Blog Archives

How many nuclear installations will be vulnerable to floods and rising seas?

Lesley Docksey sends news that Marianne Birkby has written to Cumbria County Council asking them not to approve the plan to extend the life and capacity of the Drigg nuclear waste site (below) on the West Coast of Cumbria.

nuclear 2 drigg repository

Three years ago DEFRA reported on the nuclear sites which are at risk of flooding and coastal erosion – see Rob Edwards in the Guardian.

Are politicians acting on this information?

Last year, the Guardian reported that an internal Environment Agency document suggests that it was a mistake to position the Drigg radioactive waste site close to the Cumbrian coast because of the risk of flooding. Ian Parker, the Environment Agency’s group manager in Cumbria said, after detailed technical examinations: ‘It’s highly probable the coast will erode and the waste (at Drigg) will be disrupted.’

Are contents confined to low level waste?

The University of Reading has pointed out in its radiological risk assessment that compacted waste is currently placed in steel ISO-freight containers, with void space filled with highly fluid cement based grout. Radionuclides with highest activities in the inventory – include 3H, 241Pu, 137Cs, 234U and 90Sr, 238U and 232Th.

Have defective radioactive waste containers been replaced?

drigg llw 3

In 2013 the Low Level Repository Ltd’s management wrote: “in containers at the tops of stacks, the external capping grout has undergone extensive physical degradation and settlement; the lids are not full of grout, and the grout is generally heavily cracked. The state of the capping grout in underlying layers is better; most containers only show sparse cracking and typical settlement in the lid is approximately 15 mm. Standing water, sometimes contaminated with low levels of radioactivity, is present in approximately half of the containers at the tops of stacks. In containers at the tops of stacks, organic matter (principally leaf mould) has accumulated beneath many open grout ports, with vegetation growing from some grout ports. Corrosion, sometimes fully penetrating, is present in some container lids at the tops of stacks…”

nuclear marianne kirkbyOn this site, earlier this month, there was a report by Marianne Birkby who lives in the area and is spokesperson for Radiation Free Lakeland, a voluntary organisation of local activists giving their own time and expertise freely. She highlighted the fact that the BBC helicopter relaying images of the devastation avoided showing areas in which nuclear installations are located: Sellafield, Drigg, Lillyhall and the proposed new nuclear plant on the river Ehen floodplain, Moorside.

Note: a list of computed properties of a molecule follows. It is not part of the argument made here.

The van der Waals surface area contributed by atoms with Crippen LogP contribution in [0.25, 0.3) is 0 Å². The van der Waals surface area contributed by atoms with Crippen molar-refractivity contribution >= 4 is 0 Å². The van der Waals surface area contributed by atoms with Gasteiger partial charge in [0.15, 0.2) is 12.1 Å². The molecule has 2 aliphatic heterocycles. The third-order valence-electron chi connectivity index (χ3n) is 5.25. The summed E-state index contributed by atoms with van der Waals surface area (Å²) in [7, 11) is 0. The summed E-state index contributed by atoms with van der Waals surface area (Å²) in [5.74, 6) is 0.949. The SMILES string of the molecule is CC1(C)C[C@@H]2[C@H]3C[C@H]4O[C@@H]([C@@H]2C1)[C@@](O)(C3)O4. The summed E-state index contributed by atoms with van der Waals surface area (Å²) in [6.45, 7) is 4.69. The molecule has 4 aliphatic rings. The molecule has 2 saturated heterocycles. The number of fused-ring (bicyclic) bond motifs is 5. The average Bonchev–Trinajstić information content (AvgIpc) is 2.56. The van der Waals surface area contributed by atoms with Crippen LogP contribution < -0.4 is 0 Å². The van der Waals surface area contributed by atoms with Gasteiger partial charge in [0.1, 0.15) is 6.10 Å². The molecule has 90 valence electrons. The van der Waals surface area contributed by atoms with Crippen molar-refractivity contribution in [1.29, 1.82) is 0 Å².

There is a petition: LOCK THE GATE ON DRIGG and Marianne says that a letter to Cumbria County Council would also be fantastic.

“We need to tell our elected representatives at local and national level that there is no “away” for radioactive wastes. In a finite world there is no infinite *dilution* of radioactive wastes”.

She invites readers to write to the Leader of Cumbria County Council, Stuart Young: Stewart.Young@cumbria.gov.uk – and if you have time to the Cabinet members via Democratic Services: democratic.services@cumbriacc.gov.uk

Bad decisions by government 30: support for polluting industries – GM crops, nuclear power and waste-burning

Today the BBC reports that ‘executive members’ representing three Lake District councils will vote on whether to search for a site for an underground repository in which to store high level nuclear waste. Cumbria is the only area still considering such a facility. Construction is not expected to begin before 2025.

Radiation Free Lakeland, opposing the building of a repository, say that any intended facility would be as large as the city as Carlisle and as deep as Scafell is high.

The Unite union representing Sellafield Workers said that 12,000 jobs at Sellafield depended on the industry, with thousands more in the local supply chain.

In February a Chinese delegation of nuclear decision-makers from the commercial and policy sectors will visit Britain for a week of meetings with UK decommissioning and waste management ‘supremos’.

Young minds train for a nuclear future

Nuclear future young mindsHitachi has signed a £700m deal to buy Horizon Nuclear Power from its German owners and is planning to build reactors at Wylfa on Anglesey, north Wales, and Oldbury in Gloucestershire, a county also threatened with the imposition of a large incinerator.

The paragraph headline was seen in the Stroud News and Journal. Can we find no better engineering alternatives for these young people who have entered apprenticeships? The words of their MP, Neil Carmichael, an ardent proponent of the nuclear industry, were reported in Hansard: “Locally in Gloucestershire, as well as through the national training academy for nuclear, we are working hard to ensure that we have sufficient skills—and retain those skills—ready for nuclear new build”.

Hold to the Precautionary Principle

The European Environment Agency Report No 1/2013, Late lessons from early warnings, from a broad range of external authors and peer reviewers, contains case studies covering a range of chemical and technological innovations and highlighting a number of systemic problems. The second volume investigates specific cases where danger signals have gone unheeded, in some cases leading to death, illness and environmental destruction.

The ‘Late Lessons Project’ illustrates how damaging and costly the misuse or neglect of the precautionary principle can be; the government should take its message to heart and rethink their support for GM crops, nuclear power and waste-burning industries.